The Independent

Hunt dampens Tory tax cut hopes as borrowing rockets


The chancellor has dampened Tory hopes of tax cuts in his upcoming Budget as the latest government figures show state borrowing hit another record high last month.

Jeremy Hunt vowed to stick with the “tough decisions” needed to balance the books, as the mounting cost of the energy support

schemes and soaring debt interest pushed borrowing to a December record. The chancellor is said to be preparing to disappoint frustrated Tory MPs who backed the Truss government’s plan for the radical tax cuts with a “slimmed down” Budget in March.

The Office for National Statistics (ONS) said government borrowing reached a far higher than expected £27.4bn last month, jumping by £16.7bn year on year and marking the highest monthly figure since records began. The official figures showed nearly £7bn in costs from energy support schemes, with the ONS estimating the government spent £5bn last month on its energy price guarantee capping annual bills, with a further £1.9bn paid out for power bill support payments.

Mr Hunt said the government was making “tough decisions to get debt falling”, adding: “Right now we are helping millions of families with the cost of living but we must also ensure that our level of debt is fair for future generation­s.” The chancellor added: “We have already taken some tough decisions to get debt falling, and it is vital that we stick to this plan so we can halve inflation this year and get growth going again.”

Interest payments on government debt jumped from £8.7bn to £17.3bn year on year last month – the highest December on record and the second largest in any single month – as a result of sky-high inflation. In the financial year to December, the government’s debt interest bill jumped to £87.8bn and Britain’s fiscal watchdog, the Office for Budget Responsibi­lity, is estimating it will rise to £115.7bn by the end of the full year in March.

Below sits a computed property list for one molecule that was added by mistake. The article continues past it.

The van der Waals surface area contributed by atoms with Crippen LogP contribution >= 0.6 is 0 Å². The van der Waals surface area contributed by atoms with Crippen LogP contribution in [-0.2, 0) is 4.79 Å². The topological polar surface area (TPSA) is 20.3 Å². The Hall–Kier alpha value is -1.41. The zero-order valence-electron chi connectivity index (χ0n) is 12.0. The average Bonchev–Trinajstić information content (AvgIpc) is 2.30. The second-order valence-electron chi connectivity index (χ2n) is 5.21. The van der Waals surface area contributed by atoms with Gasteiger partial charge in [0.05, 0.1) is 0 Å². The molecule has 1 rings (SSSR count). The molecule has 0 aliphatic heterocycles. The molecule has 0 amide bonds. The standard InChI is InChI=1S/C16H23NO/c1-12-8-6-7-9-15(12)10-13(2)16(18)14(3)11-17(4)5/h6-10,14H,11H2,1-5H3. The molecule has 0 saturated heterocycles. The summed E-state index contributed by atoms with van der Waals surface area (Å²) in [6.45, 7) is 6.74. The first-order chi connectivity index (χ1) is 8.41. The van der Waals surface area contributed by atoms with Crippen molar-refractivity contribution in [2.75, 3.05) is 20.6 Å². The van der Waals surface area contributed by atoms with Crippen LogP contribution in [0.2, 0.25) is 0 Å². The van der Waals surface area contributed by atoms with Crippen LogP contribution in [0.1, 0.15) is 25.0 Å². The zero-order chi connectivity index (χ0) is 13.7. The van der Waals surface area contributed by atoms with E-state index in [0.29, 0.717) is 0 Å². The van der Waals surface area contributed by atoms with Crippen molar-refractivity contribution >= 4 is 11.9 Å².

The government is paying a hefty price for the energy price guarantee scheme, launched to help households cope with painful gas and electricit­y bills by capping the annual bill at £2,500. The support will become less generous, with the cap increasing to £3,000 in April. Businesses are being offered similar help, but this too will be cut significan­tly from the end of March.

The government is also paying households £400 each over six months to help with bills. The cost of this is adding to the impact of inflation, which has risen to a 40-year high due to the energy and cost of living crisis, given a large chunk of public sector net debt is linked to the RPI.

The ONS said public sector debt reached £2.5 trillion at the end of December last year, or around 99.5 per cent of gross domestic product, a level last seen in the early 1960s. But Samuel Tombs at Pantheon Macroecono­mics said pressure on the nation’s ailing public finances should ease, with falling energy wholesale prices set to make its energy bill guarantee less expensive.

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 ?? (AP) ?? ‘ Tough decisions’: the chancellor is focused on balancing the government’s books as the cost of the energy scheme mounts
(AP) ‘ Tough decisions’: the chancellor is focused on balancing the government’s books as the cost of the energy scheme mounts

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